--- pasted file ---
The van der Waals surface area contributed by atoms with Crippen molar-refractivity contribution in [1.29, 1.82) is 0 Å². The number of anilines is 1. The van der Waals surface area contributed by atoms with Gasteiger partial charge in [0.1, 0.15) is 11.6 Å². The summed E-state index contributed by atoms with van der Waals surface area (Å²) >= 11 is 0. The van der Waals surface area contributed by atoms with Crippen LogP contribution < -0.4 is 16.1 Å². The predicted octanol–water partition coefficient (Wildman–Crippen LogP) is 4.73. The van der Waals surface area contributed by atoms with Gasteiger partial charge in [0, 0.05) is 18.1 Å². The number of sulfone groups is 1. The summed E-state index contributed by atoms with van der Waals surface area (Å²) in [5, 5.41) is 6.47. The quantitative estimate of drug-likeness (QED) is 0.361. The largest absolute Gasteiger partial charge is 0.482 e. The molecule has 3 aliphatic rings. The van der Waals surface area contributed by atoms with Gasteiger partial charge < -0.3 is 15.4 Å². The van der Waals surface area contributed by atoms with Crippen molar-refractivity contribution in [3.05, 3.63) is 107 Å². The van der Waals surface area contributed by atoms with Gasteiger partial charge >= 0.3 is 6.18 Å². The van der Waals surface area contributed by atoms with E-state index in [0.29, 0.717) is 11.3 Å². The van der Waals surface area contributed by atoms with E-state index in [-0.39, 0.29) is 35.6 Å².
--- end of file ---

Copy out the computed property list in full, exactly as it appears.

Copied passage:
The van der Waals surface area contributed by atoms with Crippen molar-refractivity contribution in [1.29, 1.82) is 0 Å². The number of anilines is 1. The van der Waals surface area contributed by atoms with Gasteiger partial charge in [0.1, 0.15) is 11.6 Å². The summed E-state index contributed by atoms with van der Waals surface area (Å²) >= 11 is 0. The van der Waals surface area contributed by atoms with Crippen LogP contribution < -0.4 is 16.1 Å². The predicted octanol–water partition coefficient (Wildman–Crippen LogP) is 4.73. The van der Waals surface area contributed by atoms with Gasteiger partial charge in [0, 0.05) is 18.1 Å². The number of sulfone groups is 1. The summed E-state index contributed by atoms with van der Waals surface area (Å²) in [5, 5.41) is 6.47. The quantitative estimate of drug-likeness (QED) is 0.361. The largest absolute Gasteiger partial charge is 0.482 e. The molecule has 3 aliphatic rings. The van der Waals surface area contributed by atoms with Gasteiger partial charge < -0.3 is 15.4 Å². The van der Waals surface area contributed by atoms with Crippen molar-refractivity contribution in [3.05, 3.63) is 107 Å². The van der Waals surface area contributed by atoms with Gasteiger partial charge >= 0.3 is 6.18 Å². The van der Waals surface area contributed by atoms with E-state index in [0.29, 0.717) is 11.3 Å². The van der Waals surface area contributed by atoms with E-state index in [-0.39, 0.29) is 35.6 Å².